European Union lawmakers and governments on Tuesday reached a political agreement on new rules for the money that banks should set aside against possible losses from new loans that turn sour.
The compromise softens an initial proposal by the European Commission, but less than sought by the EU Parliament, which accepted a stricter provisioning calendar for banks.
The rules are meant to avoid a future buildup of bad loans at banks, which have hampered the EU’s economic recovery after the 2007-2008 financial crisis.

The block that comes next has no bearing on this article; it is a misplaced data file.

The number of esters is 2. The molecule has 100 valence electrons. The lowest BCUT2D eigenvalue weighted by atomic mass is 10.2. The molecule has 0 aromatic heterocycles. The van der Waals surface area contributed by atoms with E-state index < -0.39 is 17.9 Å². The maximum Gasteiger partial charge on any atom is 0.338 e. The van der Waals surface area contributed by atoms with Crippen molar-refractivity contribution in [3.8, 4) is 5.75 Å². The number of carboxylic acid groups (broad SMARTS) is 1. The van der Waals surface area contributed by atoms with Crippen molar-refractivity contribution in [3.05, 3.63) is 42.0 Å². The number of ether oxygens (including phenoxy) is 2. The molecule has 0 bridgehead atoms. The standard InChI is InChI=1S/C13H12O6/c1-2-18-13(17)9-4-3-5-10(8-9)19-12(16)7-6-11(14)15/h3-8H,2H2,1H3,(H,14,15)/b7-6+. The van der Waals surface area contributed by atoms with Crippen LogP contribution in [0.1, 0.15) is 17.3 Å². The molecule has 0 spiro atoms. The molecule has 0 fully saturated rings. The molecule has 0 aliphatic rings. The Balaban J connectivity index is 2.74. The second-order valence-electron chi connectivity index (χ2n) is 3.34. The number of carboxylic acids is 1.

Banks in the EU still hold 731 billion euros of debt they might not be able to recover, according to the European Banking Authority’s latest available data. The problem is worst in Italy, Greece and Cyprus.
“Today’s political agreement is an important step to further reduce risks in the EU banking sector and strengthen its resilience,” the European Commission said in a statement.
The new rules will come into effect after approval by the EU Parliament and EU states in the coming weeks. No changes can be made to the agreed text.